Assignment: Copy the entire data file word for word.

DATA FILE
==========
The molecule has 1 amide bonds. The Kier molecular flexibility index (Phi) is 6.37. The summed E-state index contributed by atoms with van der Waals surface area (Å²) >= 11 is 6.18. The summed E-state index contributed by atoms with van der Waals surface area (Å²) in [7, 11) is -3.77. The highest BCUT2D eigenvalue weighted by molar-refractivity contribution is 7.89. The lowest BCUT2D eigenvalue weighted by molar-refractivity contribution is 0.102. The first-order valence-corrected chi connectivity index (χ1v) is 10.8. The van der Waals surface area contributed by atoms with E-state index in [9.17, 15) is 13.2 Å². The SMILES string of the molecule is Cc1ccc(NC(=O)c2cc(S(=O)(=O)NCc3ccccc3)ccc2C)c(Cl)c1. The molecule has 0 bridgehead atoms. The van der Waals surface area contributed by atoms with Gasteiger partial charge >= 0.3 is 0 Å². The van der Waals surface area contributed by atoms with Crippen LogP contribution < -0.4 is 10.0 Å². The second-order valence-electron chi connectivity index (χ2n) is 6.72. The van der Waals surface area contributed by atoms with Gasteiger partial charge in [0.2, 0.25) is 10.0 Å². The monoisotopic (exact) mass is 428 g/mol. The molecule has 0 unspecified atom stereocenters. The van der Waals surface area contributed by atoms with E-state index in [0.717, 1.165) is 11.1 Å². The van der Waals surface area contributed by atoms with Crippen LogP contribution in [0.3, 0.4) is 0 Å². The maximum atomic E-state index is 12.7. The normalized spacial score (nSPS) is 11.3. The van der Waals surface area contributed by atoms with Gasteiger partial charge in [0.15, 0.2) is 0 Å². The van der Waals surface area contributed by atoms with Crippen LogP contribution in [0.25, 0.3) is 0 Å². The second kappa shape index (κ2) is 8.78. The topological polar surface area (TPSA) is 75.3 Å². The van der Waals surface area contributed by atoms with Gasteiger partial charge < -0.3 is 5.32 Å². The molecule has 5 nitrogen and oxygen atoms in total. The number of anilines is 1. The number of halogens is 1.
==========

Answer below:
The molecule has 1 amide bonds. The Kier molecular flexibility index (Phi) is 6.37. The summed E-state index contributed by atoms with van der Waals surface area (Å²) >= 11 is 6.18. The summed E-state index contributed by atoms with van der Waals surface area (Å²) in [7, 11) is -3.77. The highest BCUT2D eigenvalue weighted by molar-refractivity contribution is 7.89. The lowest BCUT2D eigenvalue weighted by molar-refractivity contribution is 0.102. The first-order valence-corrected chi connectivity index (χ1v) is 10.8. The van der Waals surface area contributed by atoms with E-state index in [9.17, 15) is 13.2 Å². The SMILES string of the molecule is Cc1ccc(NC(=O)c2cc(S(=O)(=O)NCc3ccccc3)ccc2C)c(Cl)c1. The molecule has 0 bridgehead atoms. The van der Waals surface area contributed by atoms with Gasteiger partial charge >= 0.3 is 0 Å². The van der Waals surface area contributed by atoms with Crippen LogP contribution < -0.4 is 10.0 Å². The second-order valence-electron chi connectivity index (χ2n) is 6.72. The van der Waals surface area contributed by atoms with Gasteiger partial charge in [0.2, 0.25) is 10.0 Å². The monoisotopic (exact) mass is 428 g/mol. The molecule has 0 unspecified atom stereocenters. The van der Waals surface area contributed by atoms with E-state index in [0.717, 1.165) is 11.1 Å². The van der Waals surface area contributed by atoms with Crippen LogP contribution in [0.3, 0.4) is 0 Å². The maximum atomic E-state index is 12.7. The normalized spacial score (nSPS) is 11.3. The van der Waals surface area contributed by atoms with Gasteiger partial charge in [0.15, 0.2) is 0 Å². The van der Waals surface area contributed by atoms with Crippen LogP contribution in [0.25, 0.3) is 0 Å². The second kappa shape index (κ2) is 8.78. The topological polar surface area (TPSA) is 75.3 Å². The van der Waals surface area contributed by atoms with Gasteiger partial charge < -0.3 is 5.32 Å². The molecule has 5 nitrogen and oxygen atoms in total. The number of anilines is 1. The number of halogens is 1.